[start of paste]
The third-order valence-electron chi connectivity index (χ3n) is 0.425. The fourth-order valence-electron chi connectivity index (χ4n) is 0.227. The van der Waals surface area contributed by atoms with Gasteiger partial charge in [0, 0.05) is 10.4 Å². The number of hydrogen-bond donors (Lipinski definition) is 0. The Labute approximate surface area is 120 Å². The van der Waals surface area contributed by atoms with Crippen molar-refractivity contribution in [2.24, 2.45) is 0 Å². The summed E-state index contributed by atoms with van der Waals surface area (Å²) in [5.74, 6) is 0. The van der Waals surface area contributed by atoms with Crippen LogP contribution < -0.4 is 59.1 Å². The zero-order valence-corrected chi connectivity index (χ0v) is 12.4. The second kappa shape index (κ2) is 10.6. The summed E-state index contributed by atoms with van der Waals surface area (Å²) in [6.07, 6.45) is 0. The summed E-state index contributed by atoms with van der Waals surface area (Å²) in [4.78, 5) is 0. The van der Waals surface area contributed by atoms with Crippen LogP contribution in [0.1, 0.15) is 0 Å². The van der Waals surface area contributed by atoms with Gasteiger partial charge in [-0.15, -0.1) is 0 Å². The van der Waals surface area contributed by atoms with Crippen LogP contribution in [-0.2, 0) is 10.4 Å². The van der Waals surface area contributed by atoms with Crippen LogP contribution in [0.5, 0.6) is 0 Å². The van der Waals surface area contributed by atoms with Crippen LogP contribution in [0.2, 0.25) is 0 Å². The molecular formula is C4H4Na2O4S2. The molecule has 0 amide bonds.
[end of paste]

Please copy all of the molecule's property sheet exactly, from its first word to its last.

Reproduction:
The third-order valence-electron chi connectivity index (χ3n) is 0.425. The fourth-order valence-electron chi connectivity index (χ4n) is 0.227. The van der Waals surface area contributed by atoms with Gasteiger partial charge in [0, 0.05) is 10.4 Å². The number of hydrogen-bond donors (Lipinski definition) is 0. The Labute approximate surface area is 120 Å². The van der Waals surface area contributed by atoms with Crippen molar-refractivity contribution in [2.24, 2.45) is 0 Å². The summed E-state index contributed by atoms with van der Waals surface area (Å²) in [5.74, 6) is 0. The van der Waals surface area contributed by atoms with Crippen LogP contribution < -0.4 is 59.1 Å². The zero-order valence-corrected chi connectivity index (χ0v) is 12.4. The second kappa shape index (κ2) is 10.6. The summed E-state index contributed by atoms with van der Waals surface area (Å²) in [6.07, 6.45) is 0. The summed E-state index contributed by atoms with van der Waals surface area (Å²) in [4.78, 5) is 0. The van der Waals surface area contributed by atoms with Crippen LogP contribution in [0.1, 0.15) is 0 Å². The van der Waals surface area contributed by atoms with Gasteiger partial charge in [-0.15, -0.1) is 0 Å². The van der Waals surface area contributed by atoms with Crippen LogP contribution in [-0.2, 0) is 10.4 Å². The van der Waals surface area contributed by atoms with Crippen LogP contribution in [0.5, 0.6) is 0 Å². The van der Waals surface area contributed by atoms with Crippen LogP contribution in [0.2, 0.25) is 0 Å². The molecular formula is C4H4Na2O4S2. The molecule has 0 amide bonds.